New Jersey once again is joining other states in challenging a Trump administration rollback of rules to weaken the penalty for violating the nation’s fuel-economy standards for cars.
In a lawsuit joined by Attorney General Gurbir Grewal, several states are seeking to stop the National Highway Traffic Safety Administration from more than halving the penalty for automakers that exceed national fuel-economy standards.
The issue of the Trump administration’s efforts to drastically overhaul previous regulations to tighten fuel-economy standards in vehicles already is the subject of opposition from the states.
Last week, the Trump administration finalized a rule to reduce the penalty from $14 per tenth-of-a-mile per gallon to $5.50, a 60 percent reduction. On Friday, New Jersey joined with California, New York and other states in asking the U.S. Court of Appeals to set aside the NHTSA’s new, reduced penalty and reinstall the $14 penalty adopted under the Obama administration.
“Fuel efficiency standards are the heart of our country’s efforts to improve our air and protect us from the threat of climate change,’’ said Grewal. “But our environmental laws are only as strong as the penalties they bring. We should be doing more not less, to combat climate change.’’
The transportation sector is the biggest source of greenhouse-gas emissions contributing to climate change, not just in New Jersey, but in most of the rest of the Northeast. By most accounts, the state will not meet aggressive goals to curb carbon pollution by 2050 unless it achieves dramatic reductions in emissions from cars, trucks and other mobile sources.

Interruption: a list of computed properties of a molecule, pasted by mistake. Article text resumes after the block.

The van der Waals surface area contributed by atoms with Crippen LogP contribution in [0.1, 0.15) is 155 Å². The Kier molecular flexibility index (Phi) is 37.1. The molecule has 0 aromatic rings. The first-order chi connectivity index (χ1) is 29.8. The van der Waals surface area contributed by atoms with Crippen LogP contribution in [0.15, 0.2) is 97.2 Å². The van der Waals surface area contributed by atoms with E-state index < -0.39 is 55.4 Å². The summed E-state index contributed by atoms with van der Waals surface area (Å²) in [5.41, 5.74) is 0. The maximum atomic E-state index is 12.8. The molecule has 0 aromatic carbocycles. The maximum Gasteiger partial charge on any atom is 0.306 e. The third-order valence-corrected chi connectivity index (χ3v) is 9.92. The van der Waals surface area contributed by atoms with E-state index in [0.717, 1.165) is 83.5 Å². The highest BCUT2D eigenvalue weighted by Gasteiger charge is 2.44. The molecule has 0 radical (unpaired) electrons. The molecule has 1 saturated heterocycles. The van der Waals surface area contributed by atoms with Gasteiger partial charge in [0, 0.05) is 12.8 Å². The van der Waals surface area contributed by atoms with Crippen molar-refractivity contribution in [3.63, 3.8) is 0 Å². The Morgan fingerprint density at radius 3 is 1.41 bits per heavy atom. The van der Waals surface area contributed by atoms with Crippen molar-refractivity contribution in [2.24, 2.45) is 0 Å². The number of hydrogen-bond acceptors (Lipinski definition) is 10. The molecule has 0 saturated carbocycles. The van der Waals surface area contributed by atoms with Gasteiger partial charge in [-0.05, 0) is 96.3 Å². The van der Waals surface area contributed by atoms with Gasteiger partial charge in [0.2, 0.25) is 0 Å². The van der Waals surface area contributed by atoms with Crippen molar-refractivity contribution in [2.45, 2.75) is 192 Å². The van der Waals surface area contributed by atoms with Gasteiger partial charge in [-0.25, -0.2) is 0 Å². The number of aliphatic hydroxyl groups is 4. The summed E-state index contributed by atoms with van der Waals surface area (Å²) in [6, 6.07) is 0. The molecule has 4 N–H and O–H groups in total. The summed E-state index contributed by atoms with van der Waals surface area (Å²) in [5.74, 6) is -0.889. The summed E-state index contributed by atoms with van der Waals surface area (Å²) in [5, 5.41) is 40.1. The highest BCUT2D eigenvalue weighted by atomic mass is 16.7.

The federal Corporate Average Fuel Economy (CAFÉ) standard regulates how far a fleet of vehicles must be able to travel on a gallon of fuel — in other words, their overall fuel efficiency. Many argue the fuel efficiency standards are the linchpin of the federal government’s efforts to cut vehicle emissions contributing to climate change.
“The federal government is putting the brakes on progress toward cleaner air,’’ said state Department of Environmental Protection Commissioner Catherine McCabe. “Effective enforcement of federal fuel emission standards is a critical component of New Jersey’s work toward responding to climate change.’’
The dispute occurs at a time when the Trump administration is also facing a challenge to its efforts to weaken the fuel economy standard itself. The federal Environmental Protection Agency is working on a rule to freeze fleet-wide new vehicle standards at about 30 miles per gallon, at 2021 levels.
But four automakers reached agreement with California to toughen the standards beyond that proposal, causing uncertainty whether other car manufacturers will follow suit in a bid to avoid having two national standards for fuel efficiency.
New Jersey and other states already have litigation pending that challenges the federal agency’s bid to loosen the fuel-efficiency standards, as environmental groups have done. New Jersey also is a party to other challenges to administration efforts to weaken clean-air rules.